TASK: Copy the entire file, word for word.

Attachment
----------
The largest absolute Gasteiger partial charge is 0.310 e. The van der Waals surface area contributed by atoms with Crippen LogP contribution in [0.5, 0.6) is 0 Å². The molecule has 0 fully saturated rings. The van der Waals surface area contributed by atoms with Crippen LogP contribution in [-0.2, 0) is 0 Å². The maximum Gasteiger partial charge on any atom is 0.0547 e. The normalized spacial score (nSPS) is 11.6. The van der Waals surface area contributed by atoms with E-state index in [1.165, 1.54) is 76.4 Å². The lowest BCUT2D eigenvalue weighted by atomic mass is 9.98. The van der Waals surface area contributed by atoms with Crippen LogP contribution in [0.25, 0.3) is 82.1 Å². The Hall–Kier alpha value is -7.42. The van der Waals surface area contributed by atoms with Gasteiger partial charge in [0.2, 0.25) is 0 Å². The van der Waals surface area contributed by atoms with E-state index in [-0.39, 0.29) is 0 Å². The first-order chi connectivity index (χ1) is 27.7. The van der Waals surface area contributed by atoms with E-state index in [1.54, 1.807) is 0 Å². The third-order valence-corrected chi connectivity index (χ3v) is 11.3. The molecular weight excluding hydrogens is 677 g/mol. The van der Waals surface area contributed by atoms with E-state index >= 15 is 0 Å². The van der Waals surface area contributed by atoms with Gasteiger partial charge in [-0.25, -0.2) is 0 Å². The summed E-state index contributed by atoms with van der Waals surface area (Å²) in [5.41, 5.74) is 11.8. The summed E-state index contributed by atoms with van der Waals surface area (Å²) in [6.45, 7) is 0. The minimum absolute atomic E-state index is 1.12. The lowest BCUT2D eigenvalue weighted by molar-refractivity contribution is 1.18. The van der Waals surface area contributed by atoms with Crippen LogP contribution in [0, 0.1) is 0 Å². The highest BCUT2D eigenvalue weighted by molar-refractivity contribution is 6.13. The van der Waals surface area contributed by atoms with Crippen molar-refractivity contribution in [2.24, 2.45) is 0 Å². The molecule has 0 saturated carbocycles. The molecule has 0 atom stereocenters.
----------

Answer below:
The largest absolute Gasteiger partial charge is 0.310 e. The van der Waals surface area contributed by atoms with Crippen LogP contribution in [0.5, 0.6) is 0 Å². The molecule has 0 fully saturated rings. The van der Waals surface area contributed by atoms with Crippen LogP contribution in [-0.2, 0) is 0 Å². The maximum Gasteiger partial charge on any atom is 0.0547 e. The normalized spacial score (nSPS) is 11.6. The van der Waals surface area contributed by atoms with E-state index in [1.165, 1.54) is 76.4 Å². The lowest BCUT2D eigenvalue weighted by atomic mass is 9.98. The van der Waals surface area contributed by atoms with Crippen LogP contribution in [0.25, 0.3) is 82.1 Å². The Hall–Kier alpha value is -7.42. The van der Waals surface area contributed by atoms with Gasteiger partial charge in [0.2, 0.25) is 0 Å². The van der Waals surface area contributed by atoms with E-state index in [-0.39, 0.29) is 0 Å². The first-order chi connectivity index (χ1) is 27.7. The van der Waals surface area contributed by atoms with E-state index in [1.54, 1.807) is 0 Å². The third-order valence-corrected chi connectivity index (χ3v) is 11.3. The molecular weight excluding hydrogens is 677 g/mol. The van der Waals surface area contributed by atoms with E-state index >= 15 is 0 Å². The van der Waals surface area contributed by atoms with Gasteiger partial charge in [-0.25, -0.2) is 0 Å². The summed E-state index contributed by atoms with van der Waals surface area (Å²) in [5.41, 5.74) is 11.8. The summed E-state index contributed by atoms with van der Waals surface area (Å²) in [6.45, 7) is 0. The minimum absolute atomic E-state index is 1.12. The lowest BCUT2D eigenvalue weighted by molar-refractivity contribution is 1.18. The van der Waals surface area contributed by atoms with Crippen LogP contribution in [0, 0.1) is 0 Å². The highest BCUT2D eigenvalue weighted by molar-refractivity contribution is 6.13. The van der Waals surface area contributed by atoms with Crippen molar-refractivity contribution in [2.24, 2.45) is 0 Å². The molecule has 0 saturated carbocycles. The molecule has 0 atom stereocenters.